The guide told us about the advantages and disadvantages of the dam. In disadvantages, no further archeological sites may ever be found South of the dam in Egypt, as they are all underwater. (Except, of course, the ones that were moved before or during the construction of the dam.) In addition, many Nubians, who had lived in the same area for centuries, had to be relocated to new villages, a difficult situation. Also, the dam prevents the flow of silt that was critical to the fertility of the Nile Valley, leading to a much heavier use of artificial fertilizers. On the plus side, though, the dam provides all of Egypt with steady and predictable water source for drinking and irrigation (no more Biblical famines in Egypt). It also produces a lot of electric power, it prevents flooding, and it has raised the water table, increasing Egypt’s area of cultivatable land. On balance, the high dam has won international acclaim as one of the most beneficial dams ever built.
After the high dam, we went on to a papyrus museum/shop. The list prices were a little lower than the shop we visited a few weeks ago in Cairo, but unlike the shop in Cairo, this shop was unwilling to bargain. So, on balance the prices were similar. Then, it was back on another motorboat to visit Kitchner’s Island, also known as the Aswan Botanical Garden. It was nice, but like most gardens we have visited in Egypt, the emphasis was on trees and green plants. Becky usually loves to visit gardens, but she mostly likes the flowers. So, trees and greenery are a bit disappointing. I did get nice photographs of some of the flowers that we did see, though.
After the garden, we returned to the ship for lunch. During lunch, our ship started north from Aswan to Kom Ombo. About three hours later, we arrived at Kom Ombo and visited the temple there. The most unique aspect of the Kom Ombo temple is that it is a temple built for two gods, one the crocodile god, Sombrek, and the other the falcon-headed god, Horace. I was also amazed by the quantity and variety of the inscriptions. Among the ones that our guide pointed out were a calendar, showing when various offerings were to be made to the gods, and a carving showing a wide variety of almost modern looking medical equipment (forceps, scalpels, needles, etc.).
I noticed that our ship got off very quickly before lunch, actually departing a few minutes earlier than scheduled. On the way to Kom Ombo, we ran alongside another ship for a long way, but then managed to take the lead as the channel narrowed. As we approached Kom Ombo, though, there were actually two or three other ships arriving, all trying to beat us to the dock. It was just like Egyptian driving, with honking horns and everything, except with much, much larger, more expensive, and less maneuverable vehicles. The other ships made their moves too late, though, and we got the spot next to the dock.
I don’t know about cruises in other places, as I’ve never been on one, but there aren’t enough docking facilities in some places along the Nile, and so the ships end up docking 3 or more deep. If your ship isn’t next to the dock, then you have to cross the other ships to reach the shore. Furthermore, if the other ship decides to leave, then you may be stranded on shore or on your ship until the maneuvering is complete. Hence, the spot next to the dock is the coveted spot.
Sure enough, when we got ready to leave, there were four other ships docked between us and the Nile channel. It took nearly an hour for us to actually depart, with lots of yelling going on between the ships, as the other ships would want to let passengers on or off before we departed. Our crew would stop anyone from crossing our ship for a while, and there would be more arguing. Finally, our crew would yield and let a few passengers cross the ship, in return for one of the ships pulling away from the dock. I think some of the other passengers on the ship were slightly alarmed by the chaos of it all, and the seeming hostility between the crews. I think, though, that it was more of a game, much like the negotiations that go on in the souqs.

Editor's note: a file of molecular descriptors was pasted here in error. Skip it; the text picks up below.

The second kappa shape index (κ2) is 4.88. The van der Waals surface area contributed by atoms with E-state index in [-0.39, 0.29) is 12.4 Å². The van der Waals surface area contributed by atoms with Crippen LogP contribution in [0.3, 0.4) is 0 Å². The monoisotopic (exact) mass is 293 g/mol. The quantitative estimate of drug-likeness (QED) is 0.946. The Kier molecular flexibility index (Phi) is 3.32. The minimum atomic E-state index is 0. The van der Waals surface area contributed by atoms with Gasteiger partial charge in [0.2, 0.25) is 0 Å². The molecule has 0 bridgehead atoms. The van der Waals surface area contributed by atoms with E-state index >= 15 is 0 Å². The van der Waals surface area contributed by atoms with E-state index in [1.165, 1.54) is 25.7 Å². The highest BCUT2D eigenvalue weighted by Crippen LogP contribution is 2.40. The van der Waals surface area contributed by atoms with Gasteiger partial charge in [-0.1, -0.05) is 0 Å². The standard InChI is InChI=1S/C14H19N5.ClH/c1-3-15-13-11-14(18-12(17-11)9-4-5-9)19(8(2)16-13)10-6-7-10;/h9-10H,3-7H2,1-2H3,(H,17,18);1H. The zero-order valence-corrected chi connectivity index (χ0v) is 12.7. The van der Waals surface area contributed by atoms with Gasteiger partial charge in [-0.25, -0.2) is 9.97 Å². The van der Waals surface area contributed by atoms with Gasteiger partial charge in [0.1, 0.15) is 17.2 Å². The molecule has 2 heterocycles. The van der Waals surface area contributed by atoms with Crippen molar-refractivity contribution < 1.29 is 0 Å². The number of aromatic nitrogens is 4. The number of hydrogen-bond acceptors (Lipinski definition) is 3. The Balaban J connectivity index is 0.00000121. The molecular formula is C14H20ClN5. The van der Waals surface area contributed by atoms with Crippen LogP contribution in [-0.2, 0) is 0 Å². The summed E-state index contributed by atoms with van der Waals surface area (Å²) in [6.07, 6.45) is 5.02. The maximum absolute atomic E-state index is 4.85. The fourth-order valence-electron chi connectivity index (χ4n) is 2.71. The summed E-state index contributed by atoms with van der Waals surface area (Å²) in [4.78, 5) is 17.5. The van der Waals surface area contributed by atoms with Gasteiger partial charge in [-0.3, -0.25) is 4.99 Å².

After finally getting away from the dock, we sailed on to Esna, arriving a little after midnight.
On Sunday morning, we crossed the lock at Esna, which I really enjoyed, as we sailed on for Luxor. It was a free morning on the ship, and we resumed our usual locations under the awning on the sundeck. Most of the people on our ship were significantly older than our parents, and I think they found the fact that we brought our laptops up to the sundeck quite odd. But Becky couldn’t pack enough books to read for 8 weeks, so she has been downloading and reading Ebooks. And I had several things downloaded to read on my laptop, too, in getting back up to speed on research.
Around lunchtime, we arrived in Luxor. After lunch, we headed into Luxor to visit the Karnak and Luxor Temples. The Karnak Temple is the largest temple in Egypt. It was built over a period of 2400 years from 2000 BC until 400 AD, and it is easy to see how different parts of the temple were built in different periods. It is difficult to convey the scale of the place. At the center of the complex is a temple to the main Thebian God, Amun. After the center of Egyptian power moved to Thebes (modern day Luxor) during the Middle Kingdom, the Thebian God, Amun, was combined with the old chief God, Ra, to create Amun-Ra, the King of the Gods.
The heretic pharoah, Akenaten, though, had many of the images of Amun at the temple defaced. He built a temple beside the one for Amun to his chosen god, Aten. After Akenaten died, his reign was not remembered fondly, and it was believed that he had angered the gods through his heresy. Hence, the temple to Aten was destroyed, and the ruble was used as fill rock inside a new pylon that was being constructed. It is here that the Metropolitan Museum of New York found the remains of the temple to Aten while reconstructing the pylon. They reconstructed parts of the Aten temple, some of which are on display at Karnak, and some of which are at the Met in New York.